FIG. 8 is a sectional view taken substantially along line 8--8 of FIG. 7;
FIG. 9 is a top plan view of an aerial glider in accordance with the features of the present invention;
FIG. 10 is a longitudinal, sectional view taken substantially along lines 10--10 of FIG. 9;
FIG. 11 is a perspective, elevational view of a stop element for the endless cord loop in accordance with the features of the present invention; and
FIG. 12 is a perspective, view of an auxiliary lift basket in accordance with the features of the present invention.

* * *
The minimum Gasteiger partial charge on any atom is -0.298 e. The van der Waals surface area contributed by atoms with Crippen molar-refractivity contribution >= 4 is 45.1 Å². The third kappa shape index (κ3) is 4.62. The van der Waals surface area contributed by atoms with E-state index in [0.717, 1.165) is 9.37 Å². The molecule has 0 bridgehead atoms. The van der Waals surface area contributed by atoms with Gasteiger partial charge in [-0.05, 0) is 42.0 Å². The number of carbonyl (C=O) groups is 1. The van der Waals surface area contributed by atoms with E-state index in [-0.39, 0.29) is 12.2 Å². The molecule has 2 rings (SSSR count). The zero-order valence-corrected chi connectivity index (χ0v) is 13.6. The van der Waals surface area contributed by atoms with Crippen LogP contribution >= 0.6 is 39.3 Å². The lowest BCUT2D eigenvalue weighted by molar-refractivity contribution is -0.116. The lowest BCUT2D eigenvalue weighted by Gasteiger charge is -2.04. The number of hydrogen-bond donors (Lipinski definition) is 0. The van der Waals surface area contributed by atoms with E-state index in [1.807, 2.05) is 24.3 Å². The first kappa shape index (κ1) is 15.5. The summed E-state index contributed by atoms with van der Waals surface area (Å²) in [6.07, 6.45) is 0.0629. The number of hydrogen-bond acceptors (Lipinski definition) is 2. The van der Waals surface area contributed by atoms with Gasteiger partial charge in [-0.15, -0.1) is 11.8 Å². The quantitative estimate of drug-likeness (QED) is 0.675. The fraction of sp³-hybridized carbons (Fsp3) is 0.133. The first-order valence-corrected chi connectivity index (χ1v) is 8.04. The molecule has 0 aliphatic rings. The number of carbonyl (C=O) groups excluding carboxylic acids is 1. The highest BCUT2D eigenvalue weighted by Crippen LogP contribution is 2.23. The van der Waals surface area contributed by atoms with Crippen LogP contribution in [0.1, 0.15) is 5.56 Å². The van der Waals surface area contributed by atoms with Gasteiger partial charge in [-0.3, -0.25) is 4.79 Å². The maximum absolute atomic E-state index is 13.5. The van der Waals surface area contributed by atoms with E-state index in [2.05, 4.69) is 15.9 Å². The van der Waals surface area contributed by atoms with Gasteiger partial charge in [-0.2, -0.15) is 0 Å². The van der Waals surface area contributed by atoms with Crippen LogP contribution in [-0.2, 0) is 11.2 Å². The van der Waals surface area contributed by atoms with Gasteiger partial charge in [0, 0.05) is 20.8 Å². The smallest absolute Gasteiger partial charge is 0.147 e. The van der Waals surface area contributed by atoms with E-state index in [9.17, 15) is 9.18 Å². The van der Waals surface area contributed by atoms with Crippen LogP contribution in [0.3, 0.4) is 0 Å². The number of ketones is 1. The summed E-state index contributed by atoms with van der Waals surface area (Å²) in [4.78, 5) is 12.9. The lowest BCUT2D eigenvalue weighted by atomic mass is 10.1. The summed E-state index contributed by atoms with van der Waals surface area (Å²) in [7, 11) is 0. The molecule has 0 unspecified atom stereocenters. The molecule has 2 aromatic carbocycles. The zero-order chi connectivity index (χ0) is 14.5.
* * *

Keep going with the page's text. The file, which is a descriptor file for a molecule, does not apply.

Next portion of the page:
Referring now more particularly to the drawings, in FIG. 1 is illustrated a new and improved amusement apparatus or game device constructed in accordance with the features of the present invention and referred to generally by the reference numeral 20. The game apparatus is especially well suited for use at play by young children and is helpful in developing motor skills, manual dexterity and muscular coordination, in addition to providing exciting entertainment and amusement for the child at play. The apparatus is adapted to be used in a play area having a relatively large playing surface or floor 22 and is used in conjunction with a relatively stationary object such as a door 24 or relatively fixed piece of furniture in the play area.